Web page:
Vue.js 3 Development Environment Tutorial

In this Vue tutorial we learn how to set up a basic Vue development environment that includes the Vue CLI.

We cover how to install and use the CLI to create new projects, run a development server, the Visual Studio Code IDE and Vetur.

Lesson Video

If you prefer to learn visually, you can watch this lesson in video format.

IDE Setup (Visual Studio Code)

For this course, we strongly recommend using Visual Studio Code as your code editor.

VSCode is free, available for all platforms and comes with optional extensions that will make development easier. To install VSCode, follow the steps below.

  1. Download the VSCode installer from the official website.
  2. Once the download has finished, Run the downloaded installer and follow the prompts.

tip Installation is fairly straight forward but if you get stuck, the official documentation provides installation guides for Windows , macOS and several Linux variants.

Although it’s not strictly required, we also recommend the Vetur extension for VSCode.

Vetur is a toolset for Vue that includes syntax higlighting, linting, formatting etc. It also includes autocomplete which makes coding faster, easier and removes a lot of unnecessary debugging.

tip The Official Vetur documentation is available on Github.

The Vue CLI

The Vue team created the Vue Command Line Interface (CLI) to help us quickly set up new projects in a complete development environment, including a local server.

When we run a local webpage from our system, the browser uses the file:// protocol to render that page. But Vue uses some modern Javascript features that only work on the http:// protocol.

The local server Vue sets up for us will mimic the http:// protocol, ensuring we don’t have any issues.

Another benefit of using the dev server is hot-reloading. Hot-reloading just means that every time we save changes to our code, it will be rendered immediately in the browser. We typically don’t have to hard-refresh the page and lose the application’s state.

note The hot-reloading isn’t perfect and you may need to refresh the page manually sometimes.

The CLI isn’t mandatory, it’s just a tool that makes the development workflow easier. We’ll be using it throughout most of this course for the examples.

How to install Node.js

Node is a Javascript runtime that allows us to use Javascript outside of the browser. We won’t need to learn Node or how to write server-side code, but the Vue CLI uses it behind the scenes so we need to install it.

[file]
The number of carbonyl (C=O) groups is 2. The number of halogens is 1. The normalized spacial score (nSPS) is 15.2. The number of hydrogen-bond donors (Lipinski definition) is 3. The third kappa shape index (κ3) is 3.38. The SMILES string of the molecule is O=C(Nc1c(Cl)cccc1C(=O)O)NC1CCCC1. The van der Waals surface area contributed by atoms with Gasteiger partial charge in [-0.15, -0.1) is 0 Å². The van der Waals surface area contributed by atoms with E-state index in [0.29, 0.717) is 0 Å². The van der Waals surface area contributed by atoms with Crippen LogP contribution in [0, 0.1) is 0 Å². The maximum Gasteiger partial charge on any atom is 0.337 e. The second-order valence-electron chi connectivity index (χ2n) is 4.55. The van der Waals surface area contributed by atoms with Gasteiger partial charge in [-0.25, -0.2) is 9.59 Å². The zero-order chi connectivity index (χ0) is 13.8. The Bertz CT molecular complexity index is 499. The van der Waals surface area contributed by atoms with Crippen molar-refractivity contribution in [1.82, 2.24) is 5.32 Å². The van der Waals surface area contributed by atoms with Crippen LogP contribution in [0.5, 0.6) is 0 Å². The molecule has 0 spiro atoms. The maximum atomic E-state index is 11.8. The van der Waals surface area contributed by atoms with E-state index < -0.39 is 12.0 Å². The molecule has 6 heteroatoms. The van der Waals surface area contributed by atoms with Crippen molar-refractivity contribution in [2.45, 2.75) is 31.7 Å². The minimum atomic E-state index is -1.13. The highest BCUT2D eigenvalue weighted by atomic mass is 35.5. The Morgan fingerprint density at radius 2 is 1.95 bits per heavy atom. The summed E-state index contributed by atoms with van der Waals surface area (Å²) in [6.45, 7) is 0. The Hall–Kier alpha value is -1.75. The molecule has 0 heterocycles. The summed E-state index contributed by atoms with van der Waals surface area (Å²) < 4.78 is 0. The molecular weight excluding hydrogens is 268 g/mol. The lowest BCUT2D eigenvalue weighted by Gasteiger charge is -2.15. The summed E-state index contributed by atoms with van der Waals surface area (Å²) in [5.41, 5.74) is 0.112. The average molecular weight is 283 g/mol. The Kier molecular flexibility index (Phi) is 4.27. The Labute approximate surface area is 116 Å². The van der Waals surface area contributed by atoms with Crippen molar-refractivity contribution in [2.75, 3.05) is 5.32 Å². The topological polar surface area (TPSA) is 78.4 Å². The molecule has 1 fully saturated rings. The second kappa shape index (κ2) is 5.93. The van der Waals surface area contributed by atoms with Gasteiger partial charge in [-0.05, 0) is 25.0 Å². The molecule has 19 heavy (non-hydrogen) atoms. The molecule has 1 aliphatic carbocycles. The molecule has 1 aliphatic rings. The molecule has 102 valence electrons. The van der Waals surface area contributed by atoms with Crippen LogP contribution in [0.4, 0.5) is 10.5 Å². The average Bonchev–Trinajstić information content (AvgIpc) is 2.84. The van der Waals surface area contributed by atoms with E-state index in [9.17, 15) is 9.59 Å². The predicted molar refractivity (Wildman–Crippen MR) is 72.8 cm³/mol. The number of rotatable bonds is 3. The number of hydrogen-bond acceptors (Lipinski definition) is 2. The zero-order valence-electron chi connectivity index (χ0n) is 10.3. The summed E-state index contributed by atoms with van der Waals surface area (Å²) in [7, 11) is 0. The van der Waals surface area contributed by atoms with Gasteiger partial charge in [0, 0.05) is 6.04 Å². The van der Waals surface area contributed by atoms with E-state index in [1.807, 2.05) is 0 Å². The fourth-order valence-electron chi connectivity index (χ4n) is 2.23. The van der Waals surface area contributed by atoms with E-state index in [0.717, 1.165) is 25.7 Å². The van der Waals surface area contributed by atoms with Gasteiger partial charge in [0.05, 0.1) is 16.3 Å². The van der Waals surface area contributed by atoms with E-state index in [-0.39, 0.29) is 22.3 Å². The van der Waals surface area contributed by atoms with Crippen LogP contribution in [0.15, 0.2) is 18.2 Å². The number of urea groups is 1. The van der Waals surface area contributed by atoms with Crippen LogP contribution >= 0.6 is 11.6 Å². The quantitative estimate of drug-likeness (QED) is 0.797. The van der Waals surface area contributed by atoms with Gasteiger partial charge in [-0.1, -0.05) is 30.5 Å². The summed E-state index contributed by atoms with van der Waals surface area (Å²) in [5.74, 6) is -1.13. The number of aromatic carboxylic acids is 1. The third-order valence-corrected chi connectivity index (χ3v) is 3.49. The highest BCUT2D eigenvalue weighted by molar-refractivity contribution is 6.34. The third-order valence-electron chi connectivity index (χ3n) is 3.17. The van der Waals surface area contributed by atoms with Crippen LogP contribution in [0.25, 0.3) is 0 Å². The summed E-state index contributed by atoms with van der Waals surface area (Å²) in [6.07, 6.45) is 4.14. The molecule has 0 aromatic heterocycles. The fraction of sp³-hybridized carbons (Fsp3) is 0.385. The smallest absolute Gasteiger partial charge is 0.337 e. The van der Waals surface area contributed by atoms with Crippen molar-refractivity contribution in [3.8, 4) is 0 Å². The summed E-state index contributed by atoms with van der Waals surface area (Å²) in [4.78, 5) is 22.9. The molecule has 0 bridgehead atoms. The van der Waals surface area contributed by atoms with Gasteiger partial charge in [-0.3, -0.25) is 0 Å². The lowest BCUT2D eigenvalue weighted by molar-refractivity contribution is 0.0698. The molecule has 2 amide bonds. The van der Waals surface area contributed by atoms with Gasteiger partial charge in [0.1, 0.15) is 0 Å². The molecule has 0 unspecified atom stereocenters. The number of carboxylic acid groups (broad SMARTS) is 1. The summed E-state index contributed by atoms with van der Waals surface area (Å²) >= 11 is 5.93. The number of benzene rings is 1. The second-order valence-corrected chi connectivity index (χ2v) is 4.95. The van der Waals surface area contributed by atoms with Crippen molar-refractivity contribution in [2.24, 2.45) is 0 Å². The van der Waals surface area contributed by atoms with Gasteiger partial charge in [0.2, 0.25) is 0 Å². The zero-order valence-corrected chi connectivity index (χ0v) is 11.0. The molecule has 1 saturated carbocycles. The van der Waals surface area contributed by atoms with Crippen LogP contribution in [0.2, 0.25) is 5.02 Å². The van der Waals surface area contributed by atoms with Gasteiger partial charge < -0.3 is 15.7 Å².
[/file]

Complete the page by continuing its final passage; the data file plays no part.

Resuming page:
To install Node.js, follow the steps below.

  1. Go to the official Node.js download page and download the installer for your operating system.

    tip We recommend installing the LTS (Long Term Support) version for the best support with Vue. If you already have the Current version installed, please uninstall it and install the LTS version.

  2. Run the downloaded installer and follow the prompts in the Installation Wizard.

    The default settings are fine, but the installer may give you the option on Windows to install the Chocolatey package manager . It’s not required for Vue but if it’s something you want, you can check the checkbox to include it in the installation.

    note The Chocolatey installation will use Windows Powershell and install the latest stable release of Python , as well as Visual Studio Build Tools by default. Your anti-virus may also give you a warning, but it is safe to create an exception.

Next, let’s quickly test if Node was installed. To do this, open a Terminal (Linux/macOS) or Command Prompt (Windows).


  1. Tap the Windows button on your keyboard or click on the Windows icon.
  2. Type ‘cmd’ and press Enter to launch a Command Prompt window.


  1. Open Applications > Utilities and double-click on Terminal.


  1. Press Ctrl + Alt + T on your keyboard to open the terminal.

Then type in the following command and press Enter.

node -v

If you see a version number, Node.js was installed successfully. Any version above 8.9 is fine, but v12+ is recommended.


Don’t close your terminal/command prompt, we are going to use it again in a minute.

How to install the Vue CLI

Node comes bundled with the Node Package Manager (npm) that we are going to use to install the Vue CLI. We also use it to install some other packages later on when we need them.

To install the Vue CLI with npm, run the following command in your terminal/command prompt.

npm install -g @vue/cli

For macOS and Linux, you may need to add sudo in front of your command.

sudo npm install -g @vue/cli

You will then be prompted to enter you password, after which the installation will continue.